CINCINNATI — With a second straight meltdown at home, the Bengals find themselves in deep trouble.
Ben Roethlisberger and Le'Veon Bell came up big in a game that Pittsburgh had to win Sunday, leading the Steelers to a 42-21 drubbing of Cincinnati that left the AFC North race wide open — much to the Bengals' chagrin.
"Basically we need to get back on the right track," defensive tackle Domata Peko said. "This one hurts, especially at home."
The Bengals (8-4-1) had been in control, up by a game and a half over everyone else. Another loss at home against a division rival left it a four-way race all over again.
And the defending division champs are staggering.
In their last two home games, the Bengals have lost to Cleveland and Pittsburgh by 21 points apiece. It's the first time they've dropped consecutive home games by 21 points since 2002 under Dick LeBeau, who is Pittsburgh's defensive coordinator.
It was Pittsburgh's most lopsided win at Paul Brown Stadium since a 38-10 victory in 2008. The Bengals play at Cleveland next Sunday, host Denver in a Monday night game, and then finish at Pittsburgh.
The Bengals had a chance to essentially knock Pittsburgh (8-5) out of title contention. Instead, they opened the door for everyone else.
"This is like playoff football now," cornerback Adam "Pacman" Jones said. "That is December in the NFL. Everyone is upset about this game. This team has a number of leaders. We will get this figured out."
The Bengals collapsed at the end, giving up 25 points in the fourth quarter. Roethlisberger threw three touchdown passes, including a 94-yarder to rookie Martavis Bryant that put the Steelers in control.
Bell steadied Pittsburgh's offense by running for 185 yards, catching six passes for 50 yards and scoring three touchdowns in the second half. He became the sixth player in NFL history to have 200 all-purpose yards in three straight games.
The Steelers ran for 193 yards and piled up 543 overall — 229 of them in the fourth quarter.
"We ran the same play three or four times in a row and those guys just couldn't stop it," Bell said.
Roethlisberger emerged from a three-game funk by making big plays as well, including the longest touchdown pass in the NFL this season. Up by eight points and backed up on its 6-yard line, Pittsburgh decided to fake a handoff and let Roethlisberger drop into his end zone and throw deep.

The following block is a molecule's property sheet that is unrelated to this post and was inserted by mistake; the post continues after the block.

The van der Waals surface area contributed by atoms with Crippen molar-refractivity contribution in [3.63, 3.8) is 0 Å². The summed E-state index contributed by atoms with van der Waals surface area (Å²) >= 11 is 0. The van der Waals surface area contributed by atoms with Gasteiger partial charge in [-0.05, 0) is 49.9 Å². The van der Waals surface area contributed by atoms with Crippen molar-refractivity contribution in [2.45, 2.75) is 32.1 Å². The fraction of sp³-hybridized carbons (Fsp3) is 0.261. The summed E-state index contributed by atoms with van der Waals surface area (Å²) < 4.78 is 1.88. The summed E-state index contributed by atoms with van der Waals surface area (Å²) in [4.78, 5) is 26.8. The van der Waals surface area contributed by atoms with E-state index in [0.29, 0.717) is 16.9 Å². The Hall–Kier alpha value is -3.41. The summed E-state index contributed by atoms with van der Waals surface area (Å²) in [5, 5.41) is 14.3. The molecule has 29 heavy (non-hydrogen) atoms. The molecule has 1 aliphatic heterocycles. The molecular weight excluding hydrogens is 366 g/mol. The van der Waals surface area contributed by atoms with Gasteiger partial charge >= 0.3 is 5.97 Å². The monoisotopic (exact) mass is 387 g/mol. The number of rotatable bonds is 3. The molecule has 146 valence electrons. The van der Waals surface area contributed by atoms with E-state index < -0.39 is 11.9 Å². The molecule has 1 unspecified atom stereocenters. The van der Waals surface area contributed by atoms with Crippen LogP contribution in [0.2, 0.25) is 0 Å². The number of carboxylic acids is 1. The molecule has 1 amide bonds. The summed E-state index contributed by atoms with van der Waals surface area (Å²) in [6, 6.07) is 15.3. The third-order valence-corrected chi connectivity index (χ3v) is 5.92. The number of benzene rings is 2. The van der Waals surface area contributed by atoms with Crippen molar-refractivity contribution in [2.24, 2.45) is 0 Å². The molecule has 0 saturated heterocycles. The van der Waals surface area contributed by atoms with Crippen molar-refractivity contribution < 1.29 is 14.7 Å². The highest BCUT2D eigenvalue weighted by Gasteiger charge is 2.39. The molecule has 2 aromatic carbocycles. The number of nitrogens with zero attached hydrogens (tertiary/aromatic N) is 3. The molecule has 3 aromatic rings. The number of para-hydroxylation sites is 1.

Bryant ran past cornerback Leon Hall and caught the ball in stride along the right sideline, reaching the end zone untouched. Roethlisberger finished 25 of 39 for 350 yards.
Andy Dalton and A.J. Green combined on an impressive pass-and-catch performance for Cincinnati. The receiver had 11 catches for a career-high 224 yards, including an 81-yard touchdown on the final play of the third quarter that put the Bengals ahead 21-17.
"It seems like we played well until the fourth quarter," Green said. "It cost us."
Dalton made Bengals history when he faked a handoff to Jeremy Hill and ran 20 yards untouched for a touchdown, the longest scoring run by a quarterback in franchise history.
He also made the game-turning mistake.
Dalton fumbled while faking another handoff to Hill, giving Pittsburgh possession at the Cincinnati 24. Bell ran 13 yards for the touchdown, and Roethlisberger's completion for the conversion gave Pittsburgh a 28-21 lead.
"The turnover hurt us, and they started rolling," said Dalton, who was 21 of 29 for 302 yards with two touchdowns. "You can't have that at that point in the game. We were still leading in the fourth quarter, and so we just needed to put a drive together."
NOTES: Steelers CB Ike Taylor was matched on Green despite injuries. He left in the fourth quarter with an injured left knee and right shoulder. ... Roethlisberger, who grew up in Ohio, is 18-4 in games in Cincinnati and Cleveland, including 10-2 at Paul Brown Stadium. ... LB James Harrison was inactive with a sore knee. ... The Bengals tried a fake punt in the first half that came up short. ... It was Green's second career 100-yard game against Pittsburgh and the 20th of his career, tied for second in Bengals history with Isaac Curtis.